5 common worker’s compensation claims for flight crews

When you decided to work in the airline industry as a pilot or flight attendant, you probably thought of the adventure, how you could fly from one place to the next and see the world. You may not have wanted to dwell on how you could be injured or even killed on the job.
Yet accidents do happen—especially at busy airports like Chicago O’Hare and Midway. And the most common flight crew injuries are not headline-grabbing. They include the following:

  • Injuries from slip-and-fall accidents
    Flight crews walk through aircraft loading areas, gateways and sometimes across slick airport floors with luggage in tow. You easily can hurt a knee, arm, elbow or even sustain a head injury in a bad fall. Even if you are just walking to your car, you may be eligible for workers’ compensation.
  • Turbulence injuries
    If you have been flying a long time, you’ve been on more than one flight with bad turbulence. Sometimes, you can fall, hurt your head or injure a hand, wrist or knee in bad turbulence. Workers’ compensation claims in those cases go through your airline and where you are based, not where the injury occurred.
  • Burns
    Flight attendants handle hot coffee all day. If you receive a serious burn, you’ll need to file a workers’ compensation report.
  • Back and leg injuries
    Flight crews do a lot of bending, lifting and twisting as they assist passengers in putting baggage in overhead compartments and push heavy carts loaded with beverages through tight aisles. The longer you have been on the job, the more risk there is for injury.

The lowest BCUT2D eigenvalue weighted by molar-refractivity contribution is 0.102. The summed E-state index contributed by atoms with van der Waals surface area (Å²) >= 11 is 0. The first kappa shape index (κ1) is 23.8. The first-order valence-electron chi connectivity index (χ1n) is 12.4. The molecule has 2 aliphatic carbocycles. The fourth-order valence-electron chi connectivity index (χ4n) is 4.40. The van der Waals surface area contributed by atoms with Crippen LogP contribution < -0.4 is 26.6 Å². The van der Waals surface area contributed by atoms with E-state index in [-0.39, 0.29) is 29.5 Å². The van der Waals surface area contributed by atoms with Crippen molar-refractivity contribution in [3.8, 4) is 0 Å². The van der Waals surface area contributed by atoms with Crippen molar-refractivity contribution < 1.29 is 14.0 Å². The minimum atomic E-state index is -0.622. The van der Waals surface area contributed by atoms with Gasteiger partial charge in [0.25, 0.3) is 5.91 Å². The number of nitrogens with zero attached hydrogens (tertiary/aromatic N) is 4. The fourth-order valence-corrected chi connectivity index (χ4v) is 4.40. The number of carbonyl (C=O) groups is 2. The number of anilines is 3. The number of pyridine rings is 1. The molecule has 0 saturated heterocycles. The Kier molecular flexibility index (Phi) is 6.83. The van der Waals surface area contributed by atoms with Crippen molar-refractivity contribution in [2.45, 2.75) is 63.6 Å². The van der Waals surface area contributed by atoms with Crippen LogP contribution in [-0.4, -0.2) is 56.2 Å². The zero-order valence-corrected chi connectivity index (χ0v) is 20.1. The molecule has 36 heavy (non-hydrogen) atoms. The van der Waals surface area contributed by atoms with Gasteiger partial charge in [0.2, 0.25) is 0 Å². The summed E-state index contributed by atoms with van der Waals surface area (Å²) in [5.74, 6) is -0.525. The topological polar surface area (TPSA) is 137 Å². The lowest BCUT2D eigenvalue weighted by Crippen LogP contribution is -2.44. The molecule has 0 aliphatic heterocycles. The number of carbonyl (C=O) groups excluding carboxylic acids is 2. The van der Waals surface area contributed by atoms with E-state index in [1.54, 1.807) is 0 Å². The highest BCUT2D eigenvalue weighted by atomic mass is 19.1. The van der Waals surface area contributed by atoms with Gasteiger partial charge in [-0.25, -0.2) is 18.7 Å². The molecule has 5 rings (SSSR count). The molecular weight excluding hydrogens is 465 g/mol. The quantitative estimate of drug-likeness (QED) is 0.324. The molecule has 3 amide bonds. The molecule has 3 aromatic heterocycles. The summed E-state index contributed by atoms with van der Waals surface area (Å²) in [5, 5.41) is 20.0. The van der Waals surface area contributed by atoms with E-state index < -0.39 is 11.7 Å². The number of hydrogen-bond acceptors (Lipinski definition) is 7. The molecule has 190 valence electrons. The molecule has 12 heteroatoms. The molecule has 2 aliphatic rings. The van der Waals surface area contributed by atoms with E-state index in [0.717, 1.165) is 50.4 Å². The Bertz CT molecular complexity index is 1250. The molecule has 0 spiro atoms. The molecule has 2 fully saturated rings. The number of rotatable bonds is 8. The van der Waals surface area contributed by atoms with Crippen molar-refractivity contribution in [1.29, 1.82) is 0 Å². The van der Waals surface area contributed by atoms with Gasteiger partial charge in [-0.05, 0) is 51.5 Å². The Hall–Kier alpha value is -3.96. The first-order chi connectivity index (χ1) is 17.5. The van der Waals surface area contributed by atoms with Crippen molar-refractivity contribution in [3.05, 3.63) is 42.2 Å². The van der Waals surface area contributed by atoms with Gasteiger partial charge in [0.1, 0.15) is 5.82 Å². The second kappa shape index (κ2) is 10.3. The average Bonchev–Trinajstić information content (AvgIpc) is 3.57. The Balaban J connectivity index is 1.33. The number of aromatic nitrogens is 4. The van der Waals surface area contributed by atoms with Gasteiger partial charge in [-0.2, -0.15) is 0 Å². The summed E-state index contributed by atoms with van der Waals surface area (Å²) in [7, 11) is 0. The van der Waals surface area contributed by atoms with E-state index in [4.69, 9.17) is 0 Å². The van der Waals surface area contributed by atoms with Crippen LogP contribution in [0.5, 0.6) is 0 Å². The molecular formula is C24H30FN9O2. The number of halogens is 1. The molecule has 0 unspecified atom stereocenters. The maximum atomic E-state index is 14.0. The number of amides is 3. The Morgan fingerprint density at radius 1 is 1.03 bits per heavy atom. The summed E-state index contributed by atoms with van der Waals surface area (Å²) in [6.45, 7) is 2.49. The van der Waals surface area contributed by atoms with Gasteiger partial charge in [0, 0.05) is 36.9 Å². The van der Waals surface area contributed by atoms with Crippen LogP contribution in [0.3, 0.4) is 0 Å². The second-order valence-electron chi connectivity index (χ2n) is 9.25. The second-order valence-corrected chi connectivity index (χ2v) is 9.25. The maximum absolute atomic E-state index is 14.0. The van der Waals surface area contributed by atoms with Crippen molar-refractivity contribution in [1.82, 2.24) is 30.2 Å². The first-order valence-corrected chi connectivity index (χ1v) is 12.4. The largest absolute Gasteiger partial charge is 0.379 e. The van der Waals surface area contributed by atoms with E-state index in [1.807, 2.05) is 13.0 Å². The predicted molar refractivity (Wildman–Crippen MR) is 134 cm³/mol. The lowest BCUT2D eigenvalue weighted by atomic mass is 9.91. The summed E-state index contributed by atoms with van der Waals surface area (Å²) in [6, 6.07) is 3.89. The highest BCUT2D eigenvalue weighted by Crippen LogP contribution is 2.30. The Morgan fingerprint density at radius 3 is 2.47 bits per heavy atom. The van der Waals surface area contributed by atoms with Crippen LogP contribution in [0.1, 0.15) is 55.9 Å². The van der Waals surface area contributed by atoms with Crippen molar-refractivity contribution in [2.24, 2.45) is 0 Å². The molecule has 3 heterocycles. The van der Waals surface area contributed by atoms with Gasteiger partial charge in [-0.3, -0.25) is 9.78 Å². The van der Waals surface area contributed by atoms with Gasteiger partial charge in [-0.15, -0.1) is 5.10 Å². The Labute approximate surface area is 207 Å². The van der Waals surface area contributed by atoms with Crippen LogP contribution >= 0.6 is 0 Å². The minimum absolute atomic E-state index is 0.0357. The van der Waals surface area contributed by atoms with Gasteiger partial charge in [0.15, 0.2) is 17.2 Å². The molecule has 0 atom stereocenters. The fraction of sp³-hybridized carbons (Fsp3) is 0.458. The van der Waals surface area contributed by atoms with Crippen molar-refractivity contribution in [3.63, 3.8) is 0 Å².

• Passenger altercations
    Unfortunately, flight crews do have to deal with unruly passengers at times. Whether it’s someone who has been drinking too much during a long flight, a disgruntled passenger or even someone truly dangerous, crew members can take the brunt of their anger. If you receive an injury in such an incident, sidelining you from work, filing a workers’ compensation claim will be mandatory and you also should consult an attorney.

No one wants to get injured on the job while working at 30,000 feet or even at the airport. Knowing what the safety risks are can help you try to prevent them. However, if you sustain a workplace injury, you have rights. Consulting an experienced workers’ compensation attorney can help relieve your stress about paying medical bills and about having income as you recover.





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